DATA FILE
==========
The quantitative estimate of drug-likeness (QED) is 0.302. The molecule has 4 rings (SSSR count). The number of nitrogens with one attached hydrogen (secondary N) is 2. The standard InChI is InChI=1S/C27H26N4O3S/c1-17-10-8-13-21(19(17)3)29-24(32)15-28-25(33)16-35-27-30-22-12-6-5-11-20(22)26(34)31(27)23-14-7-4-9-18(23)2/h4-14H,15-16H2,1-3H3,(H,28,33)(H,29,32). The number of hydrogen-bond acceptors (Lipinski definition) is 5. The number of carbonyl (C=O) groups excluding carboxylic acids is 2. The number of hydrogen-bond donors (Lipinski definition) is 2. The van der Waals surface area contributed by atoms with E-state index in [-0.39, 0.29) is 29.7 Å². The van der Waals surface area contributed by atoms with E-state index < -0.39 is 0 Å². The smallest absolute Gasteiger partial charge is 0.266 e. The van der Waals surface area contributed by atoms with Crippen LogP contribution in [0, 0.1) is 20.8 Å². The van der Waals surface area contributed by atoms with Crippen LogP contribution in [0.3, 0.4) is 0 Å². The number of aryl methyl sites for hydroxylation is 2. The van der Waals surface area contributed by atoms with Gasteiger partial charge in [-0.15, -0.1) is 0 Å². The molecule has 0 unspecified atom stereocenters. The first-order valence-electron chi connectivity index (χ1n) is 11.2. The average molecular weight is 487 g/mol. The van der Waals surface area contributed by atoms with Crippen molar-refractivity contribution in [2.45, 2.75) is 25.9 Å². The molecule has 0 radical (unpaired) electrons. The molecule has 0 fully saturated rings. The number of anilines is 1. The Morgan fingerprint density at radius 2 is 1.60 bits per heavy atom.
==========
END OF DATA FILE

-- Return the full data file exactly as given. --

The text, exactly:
The quantitative estimate of drug-likeness (QED) is 0.302. The molecule has 4 rings (SSSR count). The number of nitrogens with one attached hydrogen (secondary N) is 2. The standard InChI is InChI=1S/C27H26N4O3S/c1-17-10-8-13-21(19(17)3)29-24(32)15-28-25(33)16-35-27-30-22-12-6-5-11-20(22)26(34)31(27)23-14-7-4-9-18(23)2/h4-14H,15-16H2,1-3H3,(H,28,33)(H,29,32). The number of hydrogen-bond acceptors (Lipinski definition) is 5. The number of carbonyl (C=O) groups excluding carboxylic acids is 2. The number of hydrogen-bond donors (Lipinski definition) is 2. The van der Waals surface area contributed by atoms with E-state index in [-0.39, 0.29) is 29.7 Å². The van der Waals surface area contributed by atoms with E-state index < -0.39 is 0 Å². The smallest absolute Gasteiger partial charge is 0.266 e. The van der Waals surface area contributed by atoms with Crippen LogP contribution in [0, 0.1) is 20.8 Å². The van der Waals surface area contributed by atoms with Crippen LogP contribution in [0.3, 0.4) is 0 Å². The number of aryl methyl sites for hydroxylation is 2. The van der Waals surface area contributed by atoms with Gasteiger partial charge in [-0.15, -0.1) is 0 Å². The molecule has 0 unspecified atom stereocenters. The first-order valence-electron chi connectivity index (χ1n) is 11.2. The average molecular weight is 487 g/mol. The van der Waals surface area contributed by atoms with Crippen molar-refractivity contribution in [2.45, 2.75) is 25.9 Å². The molecule has 0 radical (unpaired) electrons. The molecule has 0 fully saturated rings. The number of anilines is 1. The Morgan fingerprint density at radius 2 is 1.60 bits per heavy atom.